From France, Christopher Jones gives us the background of Tariq Ramadan, the Islamic scholar whom the University of Notre Dame invited to join its faculty. The US refused him a visa, a decision the university is protesting: "Prof. Ramadan (b.1962) isn't just an "Islamic scholar," he is a media star in French speaking Europe. Tariq Ramadan does have family ties to the grand daddy of radical Islamic movements, The Muslim Brotherhood, because his father was founder Hassan al Banna's in-law. However Ramadan defends a "European" Moslem identity, rather modern and including in other languages. His book, To be a European Moslem is available in German, French and English editions. However, both Le Monde and Libération have refused to publish his articles under the charge of antisemitism. Ramadan denounces the cabal of leftist Jewish intellectuals like André Glucksman, Bernard Henri Levy and Pierre-André Taguieff. These have fingered Islam for a new wave of "Judeophobia" while conveniently ignoring the present policies of the state of Israel. In particular Alain Finkielkraut openely admires Ariel Sharon. The US refusal to grant Tariq Ramadan a visa is yet another manifestation of the hijacking of the US by Jewish supremacists".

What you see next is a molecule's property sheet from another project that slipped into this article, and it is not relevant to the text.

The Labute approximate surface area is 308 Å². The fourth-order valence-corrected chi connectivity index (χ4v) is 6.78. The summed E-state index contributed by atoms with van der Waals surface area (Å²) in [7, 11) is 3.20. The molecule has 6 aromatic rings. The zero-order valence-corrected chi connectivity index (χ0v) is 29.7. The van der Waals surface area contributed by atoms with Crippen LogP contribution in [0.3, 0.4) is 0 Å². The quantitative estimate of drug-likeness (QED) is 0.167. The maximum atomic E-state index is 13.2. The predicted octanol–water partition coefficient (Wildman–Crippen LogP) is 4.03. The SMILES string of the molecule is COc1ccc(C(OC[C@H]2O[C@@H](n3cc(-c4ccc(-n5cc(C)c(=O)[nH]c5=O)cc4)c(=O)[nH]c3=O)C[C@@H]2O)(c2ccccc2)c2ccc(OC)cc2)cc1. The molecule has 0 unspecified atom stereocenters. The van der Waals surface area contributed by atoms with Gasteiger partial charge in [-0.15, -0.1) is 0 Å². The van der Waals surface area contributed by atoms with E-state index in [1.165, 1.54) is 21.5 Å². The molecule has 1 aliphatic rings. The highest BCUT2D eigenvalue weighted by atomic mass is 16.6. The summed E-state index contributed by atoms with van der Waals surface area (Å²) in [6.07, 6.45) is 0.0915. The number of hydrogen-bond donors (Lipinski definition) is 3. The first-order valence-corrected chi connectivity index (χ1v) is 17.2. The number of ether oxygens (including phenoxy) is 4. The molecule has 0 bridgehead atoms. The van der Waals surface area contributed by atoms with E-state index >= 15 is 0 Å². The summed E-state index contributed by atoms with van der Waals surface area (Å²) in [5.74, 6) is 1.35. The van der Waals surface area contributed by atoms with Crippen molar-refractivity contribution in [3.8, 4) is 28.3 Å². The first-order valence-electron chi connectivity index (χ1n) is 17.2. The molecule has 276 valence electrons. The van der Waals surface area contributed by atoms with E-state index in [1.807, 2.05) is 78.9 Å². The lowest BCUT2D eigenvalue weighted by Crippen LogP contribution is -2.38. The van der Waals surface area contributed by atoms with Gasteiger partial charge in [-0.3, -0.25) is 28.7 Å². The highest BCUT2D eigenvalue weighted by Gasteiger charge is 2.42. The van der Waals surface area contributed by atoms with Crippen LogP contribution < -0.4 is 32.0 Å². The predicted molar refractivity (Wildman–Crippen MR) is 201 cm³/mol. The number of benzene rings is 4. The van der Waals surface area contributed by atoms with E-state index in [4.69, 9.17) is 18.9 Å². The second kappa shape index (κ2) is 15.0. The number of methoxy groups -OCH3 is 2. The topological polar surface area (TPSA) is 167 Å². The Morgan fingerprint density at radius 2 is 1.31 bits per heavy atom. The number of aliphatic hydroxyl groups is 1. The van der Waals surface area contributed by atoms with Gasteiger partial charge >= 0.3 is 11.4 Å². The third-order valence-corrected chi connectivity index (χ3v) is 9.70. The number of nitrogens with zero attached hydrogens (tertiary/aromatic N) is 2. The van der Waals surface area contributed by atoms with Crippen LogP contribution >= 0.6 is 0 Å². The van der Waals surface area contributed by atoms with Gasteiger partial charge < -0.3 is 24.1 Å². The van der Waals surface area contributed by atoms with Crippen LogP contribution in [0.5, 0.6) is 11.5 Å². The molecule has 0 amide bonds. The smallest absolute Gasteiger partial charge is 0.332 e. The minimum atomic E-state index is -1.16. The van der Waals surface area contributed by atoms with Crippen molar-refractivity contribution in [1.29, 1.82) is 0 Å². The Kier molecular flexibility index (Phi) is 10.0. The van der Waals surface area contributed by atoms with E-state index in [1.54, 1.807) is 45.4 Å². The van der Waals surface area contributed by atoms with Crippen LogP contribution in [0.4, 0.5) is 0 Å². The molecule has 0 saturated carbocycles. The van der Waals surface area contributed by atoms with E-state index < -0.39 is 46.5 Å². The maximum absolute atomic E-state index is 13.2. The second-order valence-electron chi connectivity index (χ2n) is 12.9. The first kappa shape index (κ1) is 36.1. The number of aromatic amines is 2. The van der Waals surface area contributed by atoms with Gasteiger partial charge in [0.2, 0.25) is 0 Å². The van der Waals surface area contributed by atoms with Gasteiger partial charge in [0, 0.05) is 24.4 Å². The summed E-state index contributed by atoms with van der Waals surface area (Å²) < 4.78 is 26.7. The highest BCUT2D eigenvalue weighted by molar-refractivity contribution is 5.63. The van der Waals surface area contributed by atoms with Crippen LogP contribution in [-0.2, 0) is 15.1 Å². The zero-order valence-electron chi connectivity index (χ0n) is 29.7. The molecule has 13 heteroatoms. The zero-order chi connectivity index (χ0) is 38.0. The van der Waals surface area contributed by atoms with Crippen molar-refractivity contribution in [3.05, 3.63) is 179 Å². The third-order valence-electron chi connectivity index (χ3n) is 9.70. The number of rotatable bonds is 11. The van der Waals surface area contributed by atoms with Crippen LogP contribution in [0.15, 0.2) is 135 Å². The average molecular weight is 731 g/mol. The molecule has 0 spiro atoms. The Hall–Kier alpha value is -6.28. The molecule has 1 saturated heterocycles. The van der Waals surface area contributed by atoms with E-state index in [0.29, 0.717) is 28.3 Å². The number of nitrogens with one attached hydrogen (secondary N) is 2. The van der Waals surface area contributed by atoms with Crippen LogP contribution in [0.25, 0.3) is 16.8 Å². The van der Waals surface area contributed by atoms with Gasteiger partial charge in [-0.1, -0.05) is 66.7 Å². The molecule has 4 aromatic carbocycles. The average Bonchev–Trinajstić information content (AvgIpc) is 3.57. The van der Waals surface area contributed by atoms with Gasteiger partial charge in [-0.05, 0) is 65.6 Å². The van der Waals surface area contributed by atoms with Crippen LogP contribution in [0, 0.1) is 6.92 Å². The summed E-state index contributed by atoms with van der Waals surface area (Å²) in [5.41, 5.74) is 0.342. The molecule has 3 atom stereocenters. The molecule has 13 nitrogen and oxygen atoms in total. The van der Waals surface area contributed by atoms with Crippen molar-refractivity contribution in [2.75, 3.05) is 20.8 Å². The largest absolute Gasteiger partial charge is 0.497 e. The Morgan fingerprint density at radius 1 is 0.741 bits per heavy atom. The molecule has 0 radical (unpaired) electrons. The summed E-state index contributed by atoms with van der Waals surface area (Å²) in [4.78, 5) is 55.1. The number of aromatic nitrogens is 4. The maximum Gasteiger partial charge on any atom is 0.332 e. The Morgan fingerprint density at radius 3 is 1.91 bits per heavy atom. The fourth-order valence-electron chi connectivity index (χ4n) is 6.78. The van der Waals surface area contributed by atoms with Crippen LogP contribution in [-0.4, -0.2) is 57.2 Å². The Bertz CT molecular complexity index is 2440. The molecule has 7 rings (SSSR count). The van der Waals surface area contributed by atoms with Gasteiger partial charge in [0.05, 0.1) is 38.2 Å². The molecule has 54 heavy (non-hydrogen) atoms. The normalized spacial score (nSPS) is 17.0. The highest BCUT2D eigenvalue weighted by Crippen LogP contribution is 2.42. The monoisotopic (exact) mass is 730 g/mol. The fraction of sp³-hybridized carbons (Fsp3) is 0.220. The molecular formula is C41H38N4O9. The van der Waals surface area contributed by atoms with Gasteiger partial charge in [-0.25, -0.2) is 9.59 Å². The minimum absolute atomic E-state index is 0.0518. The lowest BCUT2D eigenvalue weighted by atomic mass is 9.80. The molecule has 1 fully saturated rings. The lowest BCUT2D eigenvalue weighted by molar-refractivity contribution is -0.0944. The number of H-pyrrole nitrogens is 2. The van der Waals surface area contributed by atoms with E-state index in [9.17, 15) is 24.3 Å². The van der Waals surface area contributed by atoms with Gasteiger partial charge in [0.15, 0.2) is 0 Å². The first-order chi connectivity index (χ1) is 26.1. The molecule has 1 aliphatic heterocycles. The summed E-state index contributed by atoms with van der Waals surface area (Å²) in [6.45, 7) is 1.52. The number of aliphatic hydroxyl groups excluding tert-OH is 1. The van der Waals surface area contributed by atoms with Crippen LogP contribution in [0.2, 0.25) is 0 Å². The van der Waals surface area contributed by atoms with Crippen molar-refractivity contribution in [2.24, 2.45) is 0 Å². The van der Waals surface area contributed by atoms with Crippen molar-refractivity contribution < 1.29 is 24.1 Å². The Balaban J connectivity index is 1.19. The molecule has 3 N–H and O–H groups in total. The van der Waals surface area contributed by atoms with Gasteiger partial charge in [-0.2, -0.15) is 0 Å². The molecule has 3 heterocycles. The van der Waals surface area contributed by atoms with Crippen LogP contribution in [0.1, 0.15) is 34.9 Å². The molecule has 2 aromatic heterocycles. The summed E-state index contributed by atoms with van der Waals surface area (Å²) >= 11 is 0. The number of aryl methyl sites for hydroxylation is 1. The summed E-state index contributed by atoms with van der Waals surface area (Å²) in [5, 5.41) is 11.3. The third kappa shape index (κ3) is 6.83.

Tariq Ramadan est accusé d'antisémitisme après une tribune sur les « intellectuels communautaires »
Article publié le 11 Octobre 2003
Par Caroline Monnot et Xavier Ternisien
Taille de l'article :817 mots